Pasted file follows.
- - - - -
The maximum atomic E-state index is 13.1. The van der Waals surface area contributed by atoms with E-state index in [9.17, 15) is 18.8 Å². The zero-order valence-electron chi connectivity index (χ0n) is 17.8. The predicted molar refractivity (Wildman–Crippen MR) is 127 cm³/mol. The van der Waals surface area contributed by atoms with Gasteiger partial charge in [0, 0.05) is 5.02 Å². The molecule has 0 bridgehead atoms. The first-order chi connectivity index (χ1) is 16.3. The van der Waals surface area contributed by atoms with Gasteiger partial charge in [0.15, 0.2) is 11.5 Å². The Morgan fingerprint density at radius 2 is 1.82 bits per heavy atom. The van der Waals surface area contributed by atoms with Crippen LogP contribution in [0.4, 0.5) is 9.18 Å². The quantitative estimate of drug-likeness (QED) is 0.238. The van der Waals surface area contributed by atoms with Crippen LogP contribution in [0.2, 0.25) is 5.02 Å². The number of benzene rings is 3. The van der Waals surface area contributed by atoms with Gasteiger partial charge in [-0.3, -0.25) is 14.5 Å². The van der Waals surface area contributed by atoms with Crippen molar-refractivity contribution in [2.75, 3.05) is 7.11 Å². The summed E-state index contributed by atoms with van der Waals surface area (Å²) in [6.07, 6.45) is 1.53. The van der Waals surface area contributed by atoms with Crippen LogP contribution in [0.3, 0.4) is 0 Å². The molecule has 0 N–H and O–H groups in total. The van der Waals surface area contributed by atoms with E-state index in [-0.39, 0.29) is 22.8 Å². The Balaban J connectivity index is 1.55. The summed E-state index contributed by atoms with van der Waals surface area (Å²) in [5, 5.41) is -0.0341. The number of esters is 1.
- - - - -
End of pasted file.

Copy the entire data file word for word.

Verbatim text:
The maximum atomic E-state index is 13.1. The van der Waals surface area contributed by atoms with E-state index in [9.17, 15) is 18.8 Å². The zero-order valence-electron chi connectivity index (χ0n) is 17.8. The predicted molar refractivity (Wildman–Crippen MR) is 127 cm³/mol. The van der Waals surface area contributed by atoms with Gasteiger partial charge in [0, 0.05) is 5.02 Å². The molecule has 0 bridgehead atoms. The first-order chi connectivity index (χ1) is 16.3. The van der Waals surface area contributed by atoms with Gasteiger partial charge in [0.15, 0.2) is 11.5 Å². The Morgan fingerprint density at radius 2 is 1.82 bits per heavy atom. The van der Waals surface area contributed by atoms with Crippen LogP contribution in [0.4, 0.5) is 9.18 Å². The quantitative estimate of drug-likeness (QED) is 0.238. The van der Waals surface area contributed by atoms with Crippen LogP contribution in [0.2, 0.25) is 5.02 Å². The number of benzene rings is 3. The van der Waals surface area contributed by atoms with Gasteiger partial charge in [-0.3, -0.25) is 14.5 Å². The van der Waals surface area contributed by atoms with Crippen molar-refractivity contribution in [2.75, 3.05) is 7.11 Å². The summed E-state index contributed by atoms with van der Waals surface area (Å²) in [6.07, 6.45) is 1.53. The van der Waals surface area contributed by atoms with Crippen LogP contribution in [0.3, 0.4) is 0 Å². The molecule has 0 N–H and O–H groups in total. The van der Waals surface area contributed by atoms with E-state index in [-0.39, 0.29) is 22.8 Å². The Balaban J connectivity index is 1.55. The summed E-state index contributed by atoms with van der Waals surface area (Å²) in [5, 5.41) is -0.0341. The number of esters is 1.